As expected, BHP has slashed its dividend and abandoned its progressive dividend policy. It’s a sensible move designed to protect the credit rating and has been well received by bond markets
BHP Billiton ‘BHP’ has released its 1H16 results to the market, with a link to the ASX announcement available here.
Given falls in commodity prices a weaker result was expected. The real focus was on what BHP would do with its dividend and how the company would aim to preserve its credit rating. Today, BHP announced a major shift away from its progressive dividend policy. The new policy will be based on a minimum 50% dividend payout ratio. A payout ratio model makes a lot more sense given the cyclicality of the resources industry. The company announced a total interim dividend of USD0.16 per share versus USD0.62 per share in the prior period. In total, the dividend has been slashed by 74% or USD3.3bn on the prior interim period. Further, BHP has stated the dividend is covered by free cashflow thus won’t require additional borrowing to fund the expense.
In addition, BHP announced USD3bn in capital expenditure cuts over the next 18 months. Capital expenditure is now expected to be USD7bn in the current year and USD5bn in 2016/17.
Both measures aren’t shareholder friendly – they are prudent measures designed to preserve free cashflow generation recognising the ‘new order’ in commodity markets. BHP expects commodity prices to remain low as markets rebalance, with volatility to persist as the Chinese economy transitions.
Please see a summary of the results below. We are more focused on the underlying results, given the statutory items reflect a number of non-cash items. These are asset impairments, in particular an impairment charge of USD4.9bn against the carrying value of the onshore US shale oil assets.
Source: BHP Billiton
- Revenue fell 37% to USD15.7bn, underlying EBITDA was down 54% to USD6bn and underlying EBIT down 84% to USD1.3bn. Note the EBITDA margin of 40% remains market leading
- Net operating cashflow of USD5.2bn was down 45% on the prior period
- The company’s liquidity position is very strong, with USD11bn in cash plus USD6bn in a revolving credit facility
- Net debt of USD25.9bn was up from USD24.4bn at 30 June 2015, and the gearing ratio was up to 29.7% from 25.7% at 30 June 2015 reflecting higher net debt write downs in asset values
- USD1.2bn of free cashflow was generated over the last six months, and the company has stated it is free cashflow positive in FY16 based on February 2016 spot commodity prices
- The Western Australian Iron Ore (WAIO) unit cash costs declined by 25% to USD15.21 per tonne, underpinned by a stronger US dollar, reductions in labour and contractor costs, and lower diesel prices and consumption. Total iron ore production for the 2016 financial year of 237 million tonnes is expected, 4% lower than prior guidance, reflecting the suspension of operations at its Brazilian Samarco joint venture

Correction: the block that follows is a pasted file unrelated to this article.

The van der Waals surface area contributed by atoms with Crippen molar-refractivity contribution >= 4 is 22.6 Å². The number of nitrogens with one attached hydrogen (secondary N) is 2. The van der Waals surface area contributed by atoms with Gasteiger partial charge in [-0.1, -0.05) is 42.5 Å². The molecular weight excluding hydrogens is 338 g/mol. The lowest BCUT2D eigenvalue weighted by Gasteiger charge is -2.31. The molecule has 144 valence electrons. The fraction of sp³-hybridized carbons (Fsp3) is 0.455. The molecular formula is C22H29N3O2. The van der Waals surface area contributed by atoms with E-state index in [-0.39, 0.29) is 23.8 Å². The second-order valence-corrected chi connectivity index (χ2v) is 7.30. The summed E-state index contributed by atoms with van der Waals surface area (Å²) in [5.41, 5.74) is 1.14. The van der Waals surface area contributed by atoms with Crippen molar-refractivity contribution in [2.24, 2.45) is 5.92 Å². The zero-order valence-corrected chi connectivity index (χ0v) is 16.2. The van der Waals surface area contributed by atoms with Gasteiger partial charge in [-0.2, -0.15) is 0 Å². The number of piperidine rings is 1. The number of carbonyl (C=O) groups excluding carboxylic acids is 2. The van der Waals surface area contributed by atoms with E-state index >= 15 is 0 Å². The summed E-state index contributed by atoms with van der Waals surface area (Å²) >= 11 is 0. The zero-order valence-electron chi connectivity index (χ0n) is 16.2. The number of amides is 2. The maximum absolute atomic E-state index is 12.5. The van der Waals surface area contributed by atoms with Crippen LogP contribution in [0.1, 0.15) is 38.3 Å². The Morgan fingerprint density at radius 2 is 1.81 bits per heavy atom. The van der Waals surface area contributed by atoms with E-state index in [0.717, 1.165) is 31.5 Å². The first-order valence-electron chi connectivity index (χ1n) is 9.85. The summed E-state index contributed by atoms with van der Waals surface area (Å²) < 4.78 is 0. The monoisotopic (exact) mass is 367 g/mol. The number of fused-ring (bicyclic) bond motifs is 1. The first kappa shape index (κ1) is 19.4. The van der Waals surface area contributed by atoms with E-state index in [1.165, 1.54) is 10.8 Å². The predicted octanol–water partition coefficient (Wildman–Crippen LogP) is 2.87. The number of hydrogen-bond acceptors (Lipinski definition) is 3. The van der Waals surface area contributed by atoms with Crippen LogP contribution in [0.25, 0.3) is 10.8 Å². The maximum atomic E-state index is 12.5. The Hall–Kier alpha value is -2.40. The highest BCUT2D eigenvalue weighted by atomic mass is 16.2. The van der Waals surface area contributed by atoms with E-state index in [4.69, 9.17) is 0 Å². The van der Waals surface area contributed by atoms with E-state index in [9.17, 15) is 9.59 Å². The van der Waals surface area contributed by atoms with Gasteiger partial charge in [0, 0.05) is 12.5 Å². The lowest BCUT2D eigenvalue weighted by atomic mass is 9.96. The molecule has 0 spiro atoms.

- A total after tax charge of USD858m was recognised for the Samarco dam failure. BHP’s investment in Samarco has been written down to zero. Samarco continues to assess its environmental and socio-economic rehabilitation efforts. The magnitude and timing of any legal contingencies remains subject to a very high degree of uncertainty
Like most of the resources industry, BHP has been forced to change its entire strategy around capital and shareholder return. The focus has shifted from providing shareholders with a yield investment to one around protecting bondholders, the balance sheet and preserving credit ratings to minimise costs. The first to bear the brunt of this change are shareholders who bought the stock on the premise of an annuity income stream but instead face significant capital losses.
The company has a number of levers to protect its balance sheet position and we remain supportive of the credit. We believe the combination of the dividend cut and reduced capital expenditure plans will be enough to keep the rating agencies at bay in the absence of a further significant fall in commodity prices.
Since our last update on BHP, bond prices have rallied based on a mild recovery in commodity prices as well as the company’s decisive action on the dividend. The BHP subordinated bonds are currently offered at the following indicative yields to maturity:
Please contact your FIIG representative for further information and current pricing levels on the BHP Billiton subordinated bonds. Pricing is indicative only, accurate as at 23 February 2016 and subject to change. Available to wholesale investors only.